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Contents of the United States diplomatic cables leak (Middle East)


Contents of the United States diplomatic cables leak (Middle East)

Content from the United States diplomatic cables leak has depicted the United States' opinion of the Middle East-related subjects extensively. WikiLeaks has published these classified documents, diplomatic cables, between the United States Department of State and its diplomatic missions around the world. Many previously unknown statements or opinions about a variety of Middle Eastern topics have been revealed.


  • Algeria 1
  • Bahrain 2
    • Iran and Qatar conspiring to divide Arab interests 2.1
    • Hariri assassination blame falls on Syria 2.2
    • Bahrain wants to develop its TV/Radio capability 2.3
  • Egypt 3
    • Defense Minister Tantawi 3.1
    • Iraq War 3.2
    • Egypt-Iran relations 3.3
  • Iran 4
  • Israel 5
  • Jordan 6
    • Iran-Jordan relations 6.1
  • Kuwait 7
    • Guantanamo Bay detainees 7.1
    • Iran 7.2
    • US militarily helping Persian Gulf States 7.3
    • Kuwait based charities financing extremism 7.4
  • Lebanon 8
    • 2006 Lebanon War 8.1
    • Nabih Berri and Amal 8.2
    • Emirati and Saudi involvement 8.3
    • Saad Hariri's-Hezbollah animosity 8.4
    • Lebanese Army's Incompetence 8.5
    • Iranian takeover of Lebanon 8.6
    • 'Hezbollah is like a tumour' 8.7
    • Iranian and Syrian conspiracy 8.8
  • Libya 9
    • Uranium shipment 9.1
    • Petro-Canada 9.2
  • Morocco 10
    • Corruption 10.1
      • State institutions 10.1.1
  • Pakistan 11
  • Palestine 12
  • Qatar 13
    • Al Jazeera 13.1
    • Financial support for Islamic militants abroad 13.2
    • Diplomatic tendencies 13.3
    • Qatar-US relations 13.4
  • Saudi Arabia 14
  • Syria 15
    • Arms shipments to Hezbollah 15.1
    • Tabloid incident 15.2
    • Assassination of Rafic Hariri 15.3
  • Tunisia 16
    • Corruption 16.1
    • Political turmoil 16.2
    • Allegations of torture 16.3
    • Sakher al-Materi 16.4
  • United Arab Emirates 17
  • Yemen 18
    • Attacks on Al-Qaeda bases in Yemen 18.1
    • Security of radioactive stockpiles 18.2
  • References 19
  • External links 20


In a cable dated 17 December 2007, to the US Secretary of State, the US Ambassador to Algeria, Robert Ford, summarized how former government officials, opposition leaders, and journalists "paint a picture of an Algerian regime that is fragile in ways it has not been before, plagued by a lack of vision, unprecedented levels of corruption and rumblings of division within the military rank and file".[1]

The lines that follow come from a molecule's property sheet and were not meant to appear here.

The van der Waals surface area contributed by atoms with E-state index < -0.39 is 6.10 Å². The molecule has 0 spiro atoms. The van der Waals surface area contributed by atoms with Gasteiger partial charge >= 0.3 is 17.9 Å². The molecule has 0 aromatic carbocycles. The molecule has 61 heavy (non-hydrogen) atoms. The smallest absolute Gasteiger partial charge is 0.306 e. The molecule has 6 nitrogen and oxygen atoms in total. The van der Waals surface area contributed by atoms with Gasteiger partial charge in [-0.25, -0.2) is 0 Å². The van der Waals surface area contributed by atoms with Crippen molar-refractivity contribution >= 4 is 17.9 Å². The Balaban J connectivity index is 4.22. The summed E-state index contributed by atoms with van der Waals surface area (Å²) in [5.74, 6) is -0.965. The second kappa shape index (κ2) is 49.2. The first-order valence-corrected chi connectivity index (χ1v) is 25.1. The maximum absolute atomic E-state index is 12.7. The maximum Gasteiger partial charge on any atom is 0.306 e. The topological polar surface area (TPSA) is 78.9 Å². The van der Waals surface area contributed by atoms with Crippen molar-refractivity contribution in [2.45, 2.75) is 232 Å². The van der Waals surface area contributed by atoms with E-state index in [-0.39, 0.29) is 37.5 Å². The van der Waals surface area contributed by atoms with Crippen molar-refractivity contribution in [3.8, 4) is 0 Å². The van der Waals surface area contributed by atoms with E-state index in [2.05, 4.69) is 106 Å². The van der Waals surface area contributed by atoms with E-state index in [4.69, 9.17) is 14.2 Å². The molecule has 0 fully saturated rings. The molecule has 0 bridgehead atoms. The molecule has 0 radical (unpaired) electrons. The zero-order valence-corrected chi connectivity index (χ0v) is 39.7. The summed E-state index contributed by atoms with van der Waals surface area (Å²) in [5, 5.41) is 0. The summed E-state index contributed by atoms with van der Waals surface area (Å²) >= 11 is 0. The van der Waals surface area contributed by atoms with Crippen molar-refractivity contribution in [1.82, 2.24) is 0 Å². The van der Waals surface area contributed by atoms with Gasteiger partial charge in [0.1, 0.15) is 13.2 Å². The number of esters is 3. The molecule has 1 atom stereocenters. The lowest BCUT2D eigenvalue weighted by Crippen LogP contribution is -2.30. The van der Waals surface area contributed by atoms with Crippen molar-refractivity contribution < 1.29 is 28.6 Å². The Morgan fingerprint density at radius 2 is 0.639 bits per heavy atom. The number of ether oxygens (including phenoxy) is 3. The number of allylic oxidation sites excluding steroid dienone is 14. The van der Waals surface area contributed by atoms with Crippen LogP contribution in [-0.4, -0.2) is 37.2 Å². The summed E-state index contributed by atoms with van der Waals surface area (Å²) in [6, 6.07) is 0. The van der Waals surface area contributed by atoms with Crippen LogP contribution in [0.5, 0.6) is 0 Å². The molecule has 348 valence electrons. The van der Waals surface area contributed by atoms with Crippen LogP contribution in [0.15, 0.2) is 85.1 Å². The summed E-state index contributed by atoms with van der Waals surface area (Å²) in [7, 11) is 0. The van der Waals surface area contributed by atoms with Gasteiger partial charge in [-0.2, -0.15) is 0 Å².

In cables dated between 16 February 2005 and 17 February 2009, the topics covered included threats to Arab solidarity, the assassination of Hariri, and Bahrain's desire to increase its television broadcasting capabilities.

Iran and Qatar conspiring to divide Arab interests

The Crown Prince Salman of Bahrain expressed worries that Iran is conspiring with Qatar, Hezbollah and Hamas to split Arab solidarity. Bahrain and other Arab governments lashed out at media reports that an Iranian official described Bahrain as "Iran's fourteenth province".[2]

Hariri assassination blame falls on Syria

King Hamad had no doubt that Syria was behind the assassination of Rafic Hariri.[3]

Bahrain wants to develop its TV/Radio capability

King Hamad said that he instructed Bahrain's minister of information Abdul-Ghaffar to seek help from the US to help Bahrain turn its television broadcasting into a world class operation.[3]


In cables dated between 2008 and 2009, opinions are expressed on the declining state of the Egyptian military and the unwillingness of the Defense Minister Tantawi to accede to US suggestions of Egyptian human rights reform in return for US economic aid. They also touch on over a billion dollars worth of military hardware sold to Egypt, to ensure peace with Israel as well as "priority access to the Suez canal and Egyptian airspace".[4] They also include issues regarding the Iraq war and Egypt-Iran relations.

Defense Minister Tantawi

Defense Minister Tantawi was credited for his cooperation with Israel and helping maintain the blockade against Hamas, stating that the eighty-year-old veteran of five wars with Israel remains uninterested in another conflict. However, he was described as being extremely change resistant, uncooperative even with his own generals, and cannot comprehend with the post Camp David military paradigm which puts him, as well as his entire Soviet trained leadership, at odds with the younger, American Trained, generation of the Egyptian Military.[5] Even mid-level officers at MOD clubs around Cairo openly complain about Tantawi (who is nicknamed "Mubarak's Poodle"), claiming that he is "running the military into the ground" and that he only has his job due to his unwavering loyalty to Mubarak. His inability to deal with the post 9/11 world is evident through his preference of spending U.S. aid on advanced tanks and fighter jets to fight old-fashioned, large-scale wars, something that continues to annoy David Petraeus.[6] His views were summarized as being opposed to political or economic reform, willing to use the army to curb the Muslim Brotherhood, and rejecting U.S. efforts to condition economic aid on any human-rights reform.[6]

Iraq War

Former Egyptian president, Hosni Mubarak told the US to find a "fair dictator" to rule Iraq. He explains, "Strengthen the Iraqi armed forces, relax your hold, and then you will have a coup. Then we will have a dictator, but a fair one."[7]

Egypt-Iran relations

Mubarak expressed animosity toward Iran in private meetings, saying the Iranian leaders are "big, fat liars", and that Iran's backing of terrorism is "well-known".[8] According to one US report, Mubarak views Iran as the primary long-term challenge facing Egypt, and an Egyptian official said that Iran is running agents inside Egypt in an effort to subvert the Egyptian regime.[9]




Iran-Jordan relations